Caroline Kaufman, University of Memphis (Student Award Winner)
“Spirituality and Resilience among a Diverse and At-Risk Adolescent and Young Adult Population”
Mandrila Das, Texas Tech University (Student Award Winner)
“Mindfulness and Self-Compassion: The Relationship between Disordered Eating and Motivation for Exercise”
Anondah R. Saide, University of California-Riverside (Student Award Winner)
“Intergenerational Transmission of Religious and Scientific Concepts: Religious versus Secular Family Contexts”
This research study integrates scholarship from multiple disciplines to examine the moderators and mediators of parent-to-child transmission of religious and scientific concepts. Specifically, this research: (a) descriptively measures the content of both children's and parent's concepts of God and germs, (b) examines predictors (e.g., individual difference characteristics and cultural input) of parents' and children's concepts and (c) examines factors (e.g., perceived importance of concept, theory-of-mind, perceptions of parental expertise) that may facilitate or inhibit successful transmission of those concepts from parent-to-child. This research is distinctive in at least three ways: (a) it is interdisciplinary, (b) it incorporates factors that are not usually studied together in concept transmission and (c) examines parent-child transmission with families from religious and secular contexts. Religious and non-religious parents may communicate different values to their children. Recent research (e.g., Corriveau, Chen, & Harris, 2015; Richert et al., 2017) suggests that there are cognitive developmental differences between children raised in these contexts — differences in how they conceptualize God and in how they distinguish between reality and fantasy. Whether or how transmission mechanisms differ in these two contexts constitutes an important understudied line of research.
Christina Rush, University of Colorado, Denver. (Student Award Winner)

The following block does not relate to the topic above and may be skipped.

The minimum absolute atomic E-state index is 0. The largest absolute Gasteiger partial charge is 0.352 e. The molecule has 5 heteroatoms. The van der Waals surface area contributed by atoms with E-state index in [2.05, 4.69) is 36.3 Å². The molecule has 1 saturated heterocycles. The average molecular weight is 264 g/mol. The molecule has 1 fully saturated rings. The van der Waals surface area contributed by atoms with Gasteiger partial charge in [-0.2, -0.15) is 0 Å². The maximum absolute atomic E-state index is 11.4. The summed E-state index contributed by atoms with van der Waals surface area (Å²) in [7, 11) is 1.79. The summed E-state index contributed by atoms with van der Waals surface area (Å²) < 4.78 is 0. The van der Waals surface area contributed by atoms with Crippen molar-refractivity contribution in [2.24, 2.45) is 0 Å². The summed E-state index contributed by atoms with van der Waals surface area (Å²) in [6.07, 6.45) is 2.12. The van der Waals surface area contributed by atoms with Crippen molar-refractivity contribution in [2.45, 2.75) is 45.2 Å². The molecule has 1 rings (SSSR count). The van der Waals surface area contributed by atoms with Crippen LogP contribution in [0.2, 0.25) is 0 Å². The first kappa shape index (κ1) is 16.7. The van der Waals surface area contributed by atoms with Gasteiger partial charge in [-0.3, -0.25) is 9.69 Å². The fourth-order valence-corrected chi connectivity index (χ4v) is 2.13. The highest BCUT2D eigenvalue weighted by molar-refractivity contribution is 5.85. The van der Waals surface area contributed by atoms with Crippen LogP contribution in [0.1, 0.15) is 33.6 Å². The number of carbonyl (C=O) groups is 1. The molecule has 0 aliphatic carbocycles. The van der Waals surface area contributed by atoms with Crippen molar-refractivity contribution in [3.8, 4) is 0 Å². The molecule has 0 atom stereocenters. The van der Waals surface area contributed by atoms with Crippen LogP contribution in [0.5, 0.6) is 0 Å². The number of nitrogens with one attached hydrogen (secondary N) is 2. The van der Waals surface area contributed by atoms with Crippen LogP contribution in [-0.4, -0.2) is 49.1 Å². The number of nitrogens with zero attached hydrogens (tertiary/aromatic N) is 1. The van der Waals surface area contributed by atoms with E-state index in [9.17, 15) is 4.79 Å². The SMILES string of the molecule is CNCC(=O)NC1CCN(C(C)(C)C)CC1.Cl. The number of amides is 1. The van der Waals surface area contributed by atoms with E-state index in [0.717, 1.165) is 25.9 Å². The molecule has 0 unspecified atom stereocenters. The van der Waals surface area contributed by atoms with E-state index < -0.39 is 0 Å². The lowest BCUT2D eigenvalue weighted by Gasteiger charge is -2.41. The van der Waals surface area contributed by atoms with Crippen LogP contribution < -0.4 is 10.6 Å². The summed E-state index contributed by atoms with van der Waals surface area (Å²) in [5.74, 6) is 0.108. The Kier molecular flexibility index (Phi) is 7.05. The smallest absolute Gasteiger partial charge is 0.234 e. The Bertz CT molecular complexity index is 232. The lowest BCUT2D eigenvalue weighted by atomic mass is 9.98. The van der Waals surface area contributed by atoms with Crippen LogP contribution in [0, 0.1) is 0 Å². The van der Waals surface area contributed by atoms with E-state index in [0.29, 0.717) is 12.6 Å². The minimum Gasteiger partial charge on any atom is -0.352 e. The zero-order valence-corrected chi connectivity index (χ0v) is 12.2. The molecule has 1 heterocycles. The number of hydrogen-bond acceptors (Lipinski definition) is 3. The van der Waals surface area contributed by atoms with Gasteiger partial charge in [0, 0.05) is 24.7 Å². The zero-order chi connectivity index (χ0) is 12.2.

“Is Grace Really Amazing or is it Old Wine in a New Bottle? A Psychometric Examination of Grace's Measurement and Characteristics”
Jordan Moon, Arizona State University (Seed Grant Recipient)
“An Ecological Approach to Motives for Religion”
Although many evolutionary theories of religion focus primarily on a single function of religion (e.g., cooperation), the constraints that religion places on behavior span across several domains. Naturally, these constraints favor some social strategies at the expense of others. Here, I propose that accounting for the strategies individuals adopt (or are able to adopt) is critical in understanding their religious motives. That is, individuals possess an intuitive understanding of whether religion helps or hinders their social strategies. To test this model, I will examine religious motives in one fundamental social domain — finding romantic partners. Given that religious systems overwhelmingly favor committed sexual strategies and that individuals' mate value places constraints on the types of sexual strategies they are able to carry out, I make several predictions about the interplay between mate value, sex and religiosity, as well as how shifts in the mating market may lead to functional shifts in religiosity that facilitate individuals' adaptive mating strategies.
Thomas J. Coleman, Coventry University. (Student Award Winner)
“Theory of Mind and the Psychological Surrogates of Supernatural Belief”
One of the defining features of religion is the belief in supernatural agents. Contemporary theorists of religion have argued that such beliefs are “natural” because they arise from normally functioning social cognitive capacities, especially theory of mind. More specifically, the belief in gods is thought to arise from a hypersensitive or even promiscuous tendency to over-attribute intentionality to things. We see faces in the clouds and hear voices in the wind, and one manifestation of this is that we also see and hear gods.
If so, this raises questions about the possibility of atheism and other forms of religious nonbelief. Do nonbelievers lack properly functioning social cognitive capacities or do they just manifest differently? The overall aim of this project is to investigate theory of mind functioning among nonreligious individuals. Utilizing a mixed methods approach, I will explore how various imaginative engagements feature in their lives, and how they may serve functions similar to belief in the supernatural.